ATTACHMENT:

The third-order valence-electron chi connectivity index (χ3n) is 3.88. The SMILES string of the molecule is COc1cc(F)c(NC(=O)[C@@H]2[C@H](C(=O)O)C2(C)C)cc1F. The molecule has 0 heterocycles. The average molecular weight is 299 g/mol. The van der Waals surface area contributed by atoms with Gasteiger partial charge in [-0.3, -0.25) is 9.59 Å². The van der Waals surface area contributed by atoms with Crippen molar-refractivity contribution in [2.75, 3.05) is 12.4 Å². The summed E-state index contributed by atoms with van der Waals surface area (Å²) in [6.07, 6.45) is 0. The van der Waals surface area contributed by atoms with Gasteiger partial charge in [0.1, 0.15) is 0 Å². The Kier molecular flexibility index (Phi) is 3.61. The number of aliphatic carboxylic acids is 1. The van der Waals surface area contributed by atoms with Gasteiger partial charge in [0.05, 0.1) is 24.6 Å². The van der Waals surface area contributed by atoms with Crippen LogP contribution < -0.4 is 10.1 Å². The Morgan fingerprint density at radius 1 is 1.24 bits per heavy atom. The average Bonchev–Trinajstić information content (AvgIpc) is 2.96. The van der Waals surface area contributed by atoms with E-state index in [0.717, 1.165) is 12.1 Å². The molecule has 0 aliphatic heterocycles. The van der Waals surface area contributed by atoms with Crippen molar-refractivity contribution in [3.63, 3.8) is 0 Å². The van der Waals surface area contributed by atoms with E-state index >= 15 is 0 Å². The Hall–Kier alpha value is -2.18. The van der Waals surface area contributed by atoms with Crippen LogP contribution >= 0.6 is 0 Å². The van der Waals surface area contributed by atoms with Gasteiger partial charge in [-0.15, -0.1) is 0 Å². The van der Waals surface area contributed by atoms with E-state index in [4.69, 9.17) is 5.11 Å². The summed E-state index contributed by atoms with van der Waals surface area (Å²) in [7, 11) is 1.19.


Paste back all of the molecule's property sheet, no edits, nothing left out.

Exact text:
The third-order valence-electron chi connectivity index (χ3n) is 3.88. The SMILES string of the molecule is COc1cc(F)c(NC(=O)[C@@H]2[C@H](C(=O)O)C2(C)C)cc1F. The molecule has 0 heterocycles. The average molecular weight is 299 g/mol. The van der Waals surface area contributed by atoms with Gasteiger partial charge in [-0.3, -0.25) is 9.59 Å². The van der Waals surface area contributed by atoms with Crippen molar-refractivity contribution in [2.75, 3.05) is 12.4 Å². The summed E-state index contributed by atoms with van der Waals surface area (Å²) in [6.07, 6.45) is 0. The van der Waals surface area contributed by atoms with Gasteiger partial charge in [0.1, 0.15) is 0 Å². The Kier molecular flexibility index (Phi) is 3.61. The number of aliphatic carboxylic acids is 1. The van der Waals surface area contributed by atoms with Gasteiger partial charge in [0.05, 0.1) is 24.6 Å². The van der Waals surface area contributed by atoms with Crippen LogP contribution < -0.4 is 10.1 Å². The Morgan fingerprint density at radius 1 is 1.24 bits per heavy atom. The average Bonchev–Trinajstić information content (AvgIpc) is 2.96. The van der Waals surface area contributed by atoms with E-state index in [0.717, 1.165) is 12.1 Å². The molecule has 0 aliphatic heterocycles. The van der Waals surface area contributed by atoms with Crippen molar-refractivity contribution in [3.63, 3.8) is 0 Å². The van der Waals surface area contributed by atoms with E-state index >= 15 is 0 Å². The Hall–Kier alpha value is -2.18. The van der Waals surface area contributed by atoms with Crippen LogP contribution >= 0.6 is 0 Å². The van der Waals surface area contributed by atoms with Gasteiger partial charge in [-0.15, -0.1) is 0 Å². The van der Waals surface area contributed by atoms with E-state index in [4.69, 9.17) is 5.11 Å². The summed E-state index contributed by atoms with van der Waals surface area (Å²) in [7, 11) is 1.19.